Much of the comment about the sacked Eton teacher, Will Knowland, has focused upon the dire implications for freedom of speech at the UK’s most prestigious and historic school.
Eton fired Knowland for posting on his own YouTube channel a video entitled “The Patriarchy Paradox”. In this video, he attacks feminism and its obsession with patriarchal power, extols masculine courage and the nuclear family, distinguishes between chivalry and machismo and makes certain assertions about the differences between men and women and their respective life roles and experiences. You can view it here.
His video is a full-throated defence of a traditionalist viewpoint about the sexes that is shared by millions of people. Undoubtedly, it would also be vehemently rejected by others.
The criticism that it isn’t objective, however, misses the point. It was not intended as a factual lesson but as an argument to be balanced against contrary views. Eton first told Knowland he couldn’t advance this argument in a floor debate because of Covid; when he suggested a video debate, he was told no again; and so he said he'd run it on his YouTube channel instead.
Eton claims it is committed to freedom of speech and only sacked Knowland because of the disciplinary offence he is said to have committed, presumably by refusing to remove the video from his YouTube channel.
The importance of this issue, though, goes beyond freedom of expression or the apparent injustice done to this teacher (who has now lost his appeal against his dismissal*). For Knowland produced his video to counter what he perceived to be a noxious, one-sided agenda of identity politics being imposed upon the school by its headmaster, Simon Henderson.
A number of parents of boys at the school have expressed their concerns about the effects this agenda is having on their sons:
One parent said children were being indoctrinated by a “partisan, political" Woke agenda, which involves contested ideas about gender and race being presented as fact with any opposing view silenced for being politically incorrect.
One presentation, entitled a “sex positivity, feminism and pornography workshop’”, was given to boys as young as 13 and 14. The session was run by a group called the School of Sexuality Education. The “guiding principles” on its website include:
the promotion of “intersectionality”, which holds that “gender and sexual-based power inequities’"combine with “age, disability, sexuality, race [and] class”to create oppression.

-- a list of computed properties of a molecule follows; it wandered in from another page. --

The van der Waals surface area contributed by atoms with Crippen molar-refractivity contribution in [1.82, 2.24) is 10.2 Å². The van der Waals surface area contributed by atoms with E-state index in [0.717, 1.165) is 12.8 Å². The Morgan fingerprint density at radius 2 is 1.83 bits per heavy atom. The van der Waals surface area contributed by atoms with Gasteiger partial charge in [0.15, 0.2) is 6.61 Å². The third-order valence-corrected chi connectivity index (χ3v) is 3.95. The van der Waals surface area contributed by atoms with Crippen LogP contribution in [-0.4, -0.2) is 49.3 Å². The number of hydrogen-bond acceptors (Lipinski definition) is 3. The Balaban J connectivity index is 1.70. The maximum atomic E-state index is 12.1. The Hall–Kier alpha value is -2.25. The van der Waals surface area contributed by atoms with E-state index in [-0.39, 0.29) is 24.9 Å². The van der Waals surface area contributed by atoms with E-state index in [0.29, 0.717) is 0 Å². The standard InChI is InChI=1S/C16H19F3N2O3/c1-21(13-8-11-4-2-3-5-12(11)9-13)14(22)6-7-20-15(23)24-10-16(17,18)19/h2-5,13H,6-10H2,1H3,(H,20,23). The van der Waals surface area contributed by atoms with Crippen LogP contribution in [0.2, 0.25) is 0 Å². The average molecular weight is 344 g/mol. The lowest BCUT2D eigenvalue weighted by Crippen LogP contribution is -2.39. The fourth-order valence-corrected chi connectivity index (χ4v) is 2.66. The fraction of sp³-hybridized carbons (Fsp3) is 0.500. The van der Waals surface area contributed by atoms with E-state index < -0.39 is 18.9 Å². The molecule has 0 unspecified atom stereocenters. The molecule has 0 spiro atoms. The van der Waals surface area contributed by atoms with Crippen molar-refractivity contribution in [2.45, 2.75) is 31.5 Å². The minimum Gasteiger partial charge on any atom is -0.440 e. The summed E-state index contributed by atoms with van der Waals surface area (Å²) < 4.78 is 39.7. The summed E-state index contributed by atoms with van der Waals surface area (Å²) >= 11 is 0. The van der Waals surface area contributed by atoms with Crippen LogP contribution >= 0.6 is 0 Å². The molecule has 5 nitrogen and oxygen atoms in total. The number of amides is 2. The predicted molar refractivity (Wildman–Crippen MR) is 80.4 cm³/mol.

The group — which boasts of holding classes for thousands of pupils — says that is “committed to the process of decolonisation” and references New Zealand by its Maori name, Aotearoa. In a separate section of the website, the group announces its approach is to “support students to question social and cultural norms around gender and to develop gender equitable attitudes”.
…One mother, who has a son and several other relatives at the school and asked to stay anonymous to protect them, said: “Parents are really concerned about the pushing of age-inappropriate sexual content to children below the age of consent.”
Parents also spoke out about other workshops that the school has been running about issues of gender and masculinity, including from a group known as the Good Lad Initiative (GLI). The organisation, which carries out talks in hundreds of schools, aims to challenge "toxic masculinity” — the concept that society requires men to act in particular ways that are harmful to themselves and others.
However, parents raised concern about the content of some of its sessions. The unnamed mother who spoke on condition of anonymity said: “One mum called me and said her child had phoned her and asked whether it was still ok to be a boy and like rugby and rock music.” Another parent said that in one workshop young boys were asked to role play “coming out as straight”, which one parent claimed left some pupils approaching their teachers in distress.
Knowland has also had considerable support from Eton boys. A group of pupils wrote a petition to the school’s Provost and Fellows protesting at his dismissal and supporting his presentation of material in the video. They wrote:
…the problem cannot lie in the way he sets out the ideas, but in the ideas themselves…Mr Knowland is being dismissed for having a different view to the view of the majority. His view is not very uncommon or exceptional. It is simply different…Are the boys also bound by the same restrictions to expression? Should boys who express the same idea as Mr Knowland expect to be similarly dealt with?